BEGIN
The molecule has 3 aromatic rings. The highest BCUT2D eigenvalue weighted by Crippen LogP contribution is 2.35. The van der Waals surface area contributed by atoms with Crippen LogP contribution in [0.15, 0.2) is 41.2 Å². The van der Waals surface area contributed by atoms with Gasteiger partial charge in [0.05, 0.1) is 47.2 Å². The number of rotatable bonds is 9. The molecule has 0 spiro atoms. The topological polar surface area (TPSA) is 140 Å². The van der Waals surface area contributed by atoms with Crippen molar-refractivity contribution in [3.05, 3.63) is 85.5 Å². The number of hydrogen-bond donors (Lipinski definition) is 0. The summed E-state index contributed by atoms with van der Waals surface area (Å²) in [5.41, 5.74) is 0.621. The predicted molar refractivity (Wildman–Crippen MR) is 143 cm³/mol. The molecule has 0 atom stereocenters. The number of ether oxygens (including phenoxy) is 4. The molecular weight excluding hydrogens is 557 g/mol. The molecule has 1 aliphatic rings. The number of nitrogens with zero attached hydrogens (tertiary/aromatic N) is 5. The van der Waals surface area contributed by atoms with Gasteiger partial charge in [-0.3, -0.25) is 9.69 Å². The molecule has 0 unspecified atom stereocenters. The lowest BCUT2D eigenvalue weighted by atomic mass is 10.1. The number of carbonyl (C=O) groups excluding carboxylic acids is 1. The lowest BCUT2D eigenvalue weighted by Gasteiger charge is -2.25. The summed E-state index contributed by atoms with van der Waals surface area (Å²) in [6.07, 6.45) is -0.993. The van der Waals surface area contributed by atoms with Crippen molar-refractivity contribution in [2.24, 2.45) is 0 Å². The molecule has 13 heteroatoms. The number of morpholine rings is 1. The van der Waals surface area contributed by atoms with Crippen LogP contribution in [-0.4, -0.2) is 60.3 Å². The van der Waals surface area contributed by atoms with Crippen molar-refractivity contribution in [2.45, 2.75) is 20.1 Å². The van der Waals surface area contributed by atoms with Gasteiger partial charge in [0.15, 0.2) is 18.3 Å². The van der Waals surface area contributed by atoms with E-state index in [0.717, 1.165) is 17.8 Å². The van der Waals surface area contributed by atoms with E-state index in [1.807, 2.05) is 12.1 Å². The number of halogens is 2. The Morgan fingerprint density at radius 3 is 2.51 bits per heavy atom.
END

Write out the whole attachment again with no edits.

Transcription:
The molecule has 3 aromatic rings. The highest BCUT2D eigenvalue weighted by Crippen LogP contribution is 2.35. The van der Waals surface area contributed by atoms with Crippen LogP contribution in [0.15, 0.2) is 41.2 Å². The van der Waals surface area contributed by atoms with Gasteiger partial charge in [0.05, 0.1) is 47.2 Å². The number of rotatable bonds is 9. The molecule has 0 spiro atoms. The topological polar surface area (TPSA) is 140 Å². The van der Waals surface area contributed by atoms with Crippen molar-refractivity contribution in [3.05, 3.63) is 85.5 Å². The number of hydrogen-bond donors (Lipinski definition) is 0. The summed E-state index contributed by atoms with van der Waals surface area (Å²) in [5.41, 5.74) is 0.621. The predicted molar refractivity (Wildman–Crippen MR) is 143 cm³/mol. The molecule has 0 atom stereocenters. The number of ether oxygens (including phenoxy) is 4. The molecular weight excluding hydrogens is 557 g/mol. The molecule has 1 aliphatic rings. The number of nitrogens with zero attached hydrogens (tertiary/aromatic N) is 5. The van der Waals surface area contributed by atoms with Gasteiger partial charge in [-0.3, -0.25) is 9.69 Å². The molecule has 0 unspecified atom stereocenters. The lowest BCUT2D eigenvalue weighted by atomic mass is 10.1. The number of carbonyl (C=O) groups excluding carboxylic acids is 1. The lowest BCUT2D eigenvalue weighted by Gasteiger charge is -2.25. The summed E-state index contributed by atoms with van der Waals surface area (Å²) in [6.07, 6.45) is -0.993. The van der Waals surface area contributed by atoms with Crippen molar-refractivity contribution in [2.24, 2.45) is 0 Å². The molecule has 13 heteroatoms. The number of morpholine rings is 1. The van der Waals surface area contributed by atoms with Crippen LogP contribution in [-0.4, -0.2) is 60.3 Å². The van der Waals surface area contributed by atoms with Crippen molar-refractivity contribution in [2.45, 2.75) is 20.1 Å². The van der Waals surface area contributed by atoms with Gasteiger partial charge in [0.15, 0.2) is 18.3 Å². The van der Waals surface area contributed by atoms with E-state index in [0.717, 1.165) is 17.8 Å². The van der Waals surface area contributed by atoms with E-state index in [1.807, 2.05) is 12.1 Å². The number of halogens is 2. The Morgan fingerprint density at radius 3 is 2.51 bits per heavy atom.